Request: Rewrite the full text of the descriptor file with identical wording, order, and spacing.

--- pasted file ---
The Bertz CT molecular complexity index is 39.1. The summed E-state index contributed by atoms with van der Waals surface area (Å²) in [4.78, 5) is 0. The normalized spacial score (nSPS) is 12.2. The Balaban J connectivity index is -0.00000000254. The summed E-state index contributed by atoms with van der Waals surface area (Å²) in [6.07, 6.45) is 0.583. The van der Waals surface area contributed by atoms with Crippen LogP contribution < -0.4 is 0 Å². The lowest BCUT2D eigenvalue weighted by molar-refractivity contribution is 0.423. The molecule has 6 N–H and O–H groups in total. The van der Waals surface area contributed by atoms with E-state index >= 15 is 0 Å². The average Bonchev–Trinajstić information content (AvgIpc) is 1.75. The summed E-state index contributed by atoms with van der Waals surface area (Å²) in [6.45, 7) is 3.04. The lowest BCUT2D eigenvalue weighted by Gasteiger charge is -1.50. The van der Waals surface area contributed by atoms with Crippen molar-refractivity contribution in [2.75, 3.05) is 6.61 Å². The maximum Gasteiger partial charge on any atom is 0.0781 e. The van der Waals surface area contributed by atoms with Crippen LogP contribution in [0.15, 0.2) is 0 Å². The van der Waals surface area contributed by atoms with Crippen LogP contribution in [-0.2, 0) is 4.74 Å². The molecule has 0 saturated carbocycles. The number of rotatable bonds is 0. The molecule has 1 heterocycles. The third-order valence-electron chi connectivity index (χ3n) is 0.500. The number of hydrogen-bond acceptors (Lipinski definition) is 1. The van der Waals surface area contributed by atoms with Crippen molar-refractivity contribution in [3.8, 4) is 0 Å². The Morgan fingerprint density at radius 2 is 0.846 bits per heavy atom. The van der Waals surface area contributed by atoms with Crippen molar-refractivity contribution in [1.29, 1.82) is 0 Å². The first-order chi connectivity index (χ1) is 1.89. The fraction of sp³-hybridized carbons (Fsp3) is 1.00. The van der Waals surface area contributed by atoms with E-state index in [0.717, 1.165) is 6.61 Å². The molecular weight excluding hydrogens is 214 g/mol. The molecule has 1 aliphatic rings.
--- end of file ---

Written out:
The Bertz CT molecular complexity index is 39.1. The summed E-state index contributed by atoms with van der Waals surface area (Å²) in [4.78, 5) is 0. The normalized spacial score (nSPS) is 12.2. The Balaban J connectivity index is -0.00000000254. The summed E-state index contributed by atoms with van der Waals surface area (Å²) in [6.07, 6.45) is 0.583. The van der Waals surface area contributed by atoms with Crippen LogP contribution < -0.4 is 0 Å². The lowest BCUT2D eigenvalue weighted by molar-refractivity contribution is 0.423. The molecule has 6 N–H and O–H groups in total. The van der Waals surface area contributed by atoms with E-state index >= 15 is 0 Å². The average Bonchev–Trinajstić information content (AvgIpc) is 1.75. The summed E-state index contributed by atoms with van der Waals surface area (Å²) in [6.45, 7) is 3.04. The lowest BCUT2D eigenvalue weighted by Gasteiger charge is -1.50. The van der Waals surface area contributed by atoms with Crippen molar-refractivity contribution in [2.75, 3.05) is 6.61 Å². The maximum Gasteiger partial charge on any atom is 0.0781 e. The van der Waals surface area contributed by atoms with Crippen LogP contribution in [0.15, 0.2) is 0 Å². The van der Waals surface area contributed by atoms with Crippen LogP contribution in [-0.2, 0) is 4.74 Å². The molecule has 0 saturated carbocycles. The number of rotatable bonds is 0. The molecule has 1 heterocycles. The third-order valence-electron chi connectivity index (χ3n) is 0.500. The number of hydrogen-bond acceptors (Lipinski definition) is 1. The van der Waals surface area contributed by atoms with Crippen molar-refractivity contribution in [3.8, 4) is 0 Å². The Morgan fingerprint density at radius 2 is 0.846 bits per heavy atom. The van der Waals surface area contributed by atoms with Crippen molar-refractivity contribution in [1.29, 1.82) is 0 Å². The first-order chi connectivity index (χ1) is 1.89. The fraction of sp³-hybridized carbons (Fsp3) is 1.00. The van der Waals surface area contributed by atoms with E-state index in [0.717, 1.165) is 6.61 Å². The molecular weight excluding hydrogens is 214 g/mol. The molecule has 1 aliphatic rings.